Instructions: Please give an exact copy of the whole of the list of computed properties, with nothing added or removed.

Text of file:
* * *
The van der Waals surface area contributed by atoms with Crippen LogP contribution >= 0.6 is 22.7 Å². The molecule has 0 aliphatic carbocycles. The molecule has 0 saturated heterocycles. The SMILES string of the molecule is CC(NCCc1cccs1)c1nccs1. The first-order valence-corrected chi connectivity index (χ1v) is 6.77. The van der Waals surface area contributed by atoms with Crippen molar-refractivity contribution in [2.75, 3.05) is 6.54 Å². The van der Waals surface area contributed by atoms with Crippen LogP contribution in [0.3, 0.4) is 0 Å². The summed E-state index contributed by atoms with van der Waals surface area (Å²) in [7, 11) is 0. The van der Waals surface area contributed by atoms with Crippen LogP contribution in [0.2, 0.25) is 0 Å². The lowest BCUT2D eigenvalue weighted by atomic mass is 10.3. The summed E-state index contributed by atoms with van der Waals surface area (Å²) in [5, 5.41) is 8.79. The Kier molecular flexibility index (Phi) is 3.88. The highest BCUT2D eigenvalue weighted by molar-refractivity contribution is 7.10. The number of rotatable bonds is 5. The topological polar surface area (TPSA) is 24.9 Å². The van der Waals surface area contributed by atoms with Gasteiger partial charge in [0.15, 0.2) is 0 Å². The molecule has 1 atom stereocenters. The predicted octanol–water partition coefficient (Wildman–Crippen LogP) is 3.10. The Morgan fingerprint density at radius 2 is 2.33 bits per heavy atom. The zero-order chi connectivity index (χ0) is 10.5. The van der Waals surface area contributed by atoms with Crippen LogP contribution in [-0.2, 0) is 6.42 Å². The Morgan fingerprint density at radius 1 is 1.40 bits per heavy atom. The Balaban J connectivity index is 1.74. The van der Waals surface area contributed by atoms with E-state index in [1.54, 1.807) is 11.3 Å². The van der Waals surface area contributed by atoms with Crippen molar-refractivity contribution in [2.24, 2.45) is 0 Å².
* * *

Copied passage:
The van der Waals surface area contributed by atoms with Crippen LogP contribution >= 0.6 is 22.7 Å². The molecule has 0 aliphatic carbocycles. The molecule has 0 saturated heterocycles. The SMILES string of the molecule is CC(NCCc1cccs1)c1nccs1. The first-order valence-corrected chi connectivity index (χ1v) is 6.77. The van der Waals surface area contributed by atoms with Crippen molar-refractivity contribution in [2.75, 3.05) is 6.54 Å². The van der Waals surface area contributed by atoms with Crippen LogP contribution in [0.3, 0.4) is 0 Å². The summed E-state index contributed by atoms with van der Waals surface area (Å²) in [7, 11) is 0. The van der Waals surface area contributed by atoms with Crippen LogP contribution in [0.2, 0.25) is 0 Å². The lowest BCUT2D eigenvalue weighted by atomic mass is 10.3. The summed E-state index contributed by atoms with van der Waals surface area (Å²) in [5, 5.41) is 8.79. The Kier molecular flexibility index (Phi) is 3.88. The highest BCUT2D eigenvalue weighted by molar-refractivity contribution is 7.10. The number of rotatable bonds is 5. The topological polar surface area (TPSA) is 24.9 Å². The van der Waals surface area contributed by atoms with Gasteiger partial charge in [0.15, 0.2) is 0 Å². The molecule has 1 atom stereocenters. The predicted octanol–water partition coefficient (Wildman–Crippen LogP) is 3.10. The Morgan fingerprint density at radius 2 is 2.33 bits per heavy atom. The zero-order chi connectivity index (χ0) is 10.5. The van der Waals surface area contributed by atoms with Crippen LogP contribution in [-0.2, 0) is 6.42 Å². The Morgan fingerprint density at radius 1 is 1.40 bits per heavy atom. The Balaban J connectivity index is 1.74. The van der Waals surface area contributed by atoms with E-state index in [1.54, 1.807) is 11.3 Å². The van der Waals surface area contributed by atoms with Crippen molar-refractivity contribution in [2.24, 2.45) is 0 Å².